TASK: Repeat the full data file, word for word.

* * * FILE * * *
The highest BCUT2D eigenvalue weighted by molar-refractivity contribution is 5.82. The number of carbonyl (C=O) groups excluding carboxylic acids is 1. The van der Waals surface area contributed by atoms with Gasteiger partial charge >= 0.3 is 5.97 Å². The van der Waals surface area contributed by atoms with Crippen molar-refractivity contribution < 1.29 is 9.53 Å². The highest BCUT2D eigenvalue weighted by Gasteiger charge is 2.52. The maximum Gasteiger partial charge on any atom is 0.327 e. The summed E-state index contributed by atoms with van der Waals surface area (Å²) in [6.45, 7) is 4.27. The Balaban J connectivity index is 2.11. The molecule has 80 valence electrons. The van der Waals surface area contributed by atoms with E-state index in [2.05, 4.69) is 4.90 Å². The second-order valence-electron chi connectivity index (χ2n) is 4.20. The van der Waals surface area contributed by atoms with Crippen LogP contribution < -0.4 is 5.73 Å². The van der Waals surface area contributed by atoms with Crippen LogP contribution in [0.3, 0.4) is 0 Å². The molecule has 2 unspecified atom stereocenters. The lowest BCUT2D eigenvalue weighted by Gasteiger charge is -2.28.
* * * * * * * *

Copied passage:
The highest BCUT2D eigenvalue weighted by molar-refractivity contribution is 5.82. The number of carbonyl (C=O) groups excluding carboxylic acids is 1. The van der Waals surface area contributed by atoms with Gasteiger partial charge >= 0.3 is 5.97 Å². The van der Waals surface area contributed by atoms with Crippen molar-refractivity contribution < 1.29 is 9.53 Å². The highest BCUT2D eigenvalue weighted by Gasteiger charge is 2.52. The maximum Gasteiger partial charge on any atom is 0.327 e. The summed E-state index contributed by atoms with van der Waals surface area (Å²) in [6.45, 7) is 4.27. The Balaban J connectivity index is 2.11. The molecule has 80 valence electrons. The van der Waals surface area contributed by atoms with E-state index in [2.05, 4.69) is 4.90 Å². The second-order valence-electron chi connectivity index (χ2n) is 4.20. The van der Waals surface area contributed by atoms with Crippen LogP contribution < -0.4 is 5.73 Å². The van der Waals surface area contributed by atoms with Crippen LogP contribution in [0.3, 0.4) is 0 Å². The molecule has 2 unspecified atom stereocenters. The lowest BCUT2D eigenvalue weighted by Gasteiger charge is -2.28.